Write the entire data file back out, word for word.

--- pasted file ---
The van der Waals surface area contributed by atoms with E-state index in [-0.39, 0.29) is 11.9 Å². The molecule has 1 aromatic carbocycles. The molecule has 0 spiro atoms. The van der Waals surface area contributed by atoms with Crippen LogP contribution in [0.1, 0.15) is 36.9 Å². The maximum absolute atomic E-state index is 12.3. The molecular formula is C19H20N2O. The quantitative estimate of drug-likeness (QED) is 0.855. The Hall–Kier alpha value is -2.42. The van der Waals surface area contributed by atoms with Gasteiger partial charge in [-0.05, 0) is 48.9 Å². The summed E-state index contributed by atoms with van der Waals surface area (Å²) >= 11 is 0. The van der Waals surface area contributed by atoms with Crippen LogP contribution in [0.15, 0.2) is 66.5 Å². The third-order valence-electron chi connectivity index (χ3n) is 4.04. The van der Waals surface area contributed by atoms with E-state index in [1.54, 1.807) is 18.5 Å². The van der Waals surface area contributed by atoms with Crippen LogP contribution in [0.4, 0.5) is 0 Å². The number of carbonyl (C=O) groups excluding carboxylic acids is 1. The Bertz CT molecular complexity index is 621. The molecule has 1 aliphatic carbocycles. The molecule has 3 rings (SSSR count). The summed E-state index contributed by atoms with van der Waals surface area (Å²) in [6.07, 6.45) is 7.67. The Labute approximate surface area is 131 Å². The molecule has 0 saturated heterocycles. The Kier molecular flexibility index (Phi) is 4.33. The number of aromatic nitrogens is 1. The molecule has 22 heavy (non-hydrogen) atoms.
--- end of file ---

The van der Waals surface area contributed by atoms with E-state index in [-0.39, 0.29) is 11.9 Å². The molecule has 1 aromatic carbocycles. The molecule has 0 spiro atoms. The van der Waals surface area contributed by atoms with Crippen LogP contribution in [0.1, 0.15) is 36.9 Å². The maximum absolute atomic E-state index is 12.3. The molecular formula is C19H20N2O. The quantitative estimate of drug-likeness (QED) is 0.855. The Hall–Kier alpha value is -2.42. The van der Waals surface area contributed by atoms with Gasteiger partial charge in [-0.05, 0) is 48.9 Å². The summed E-state index contributed by atoms with van der Waals surface area (Å²) >= 11 is 0. The van der Waals surface area contributed by atoms with Crippen LogP contribution in [0.15, 0.2) is 66.5 Å². The third-order valence-electron chi connectivity index (χ3n) is 4.04. The van der Waals surface area contributed by atoms with E-state index in [1.54, 1.807) is 18.5 Å². The van der Waals surface area contributed by atoms with Crippen LogP contribution in [0.4, 0.5) is 0 Å². The number of carbonyl (C=O) groups excluding carboxylic acids is 1. The Bertz CT molecular complexity index is 621. The molecule has 1 aliphatic carbocycles. The molecule has 3 rings (SSSR count). The summed E-state index contributed by atoms with van der Waals surface area (Å²) in [6.07, 6.45) is 7.67. The Labute approximate surface area is 131 Å². The molecule has 0 saturated heterocycles. The Kier molecular flexibility index (Phi) is 4.33. The number of aromatic nitrogens is 1. The molecule has 22 heavy (non-hydrogen) atoms.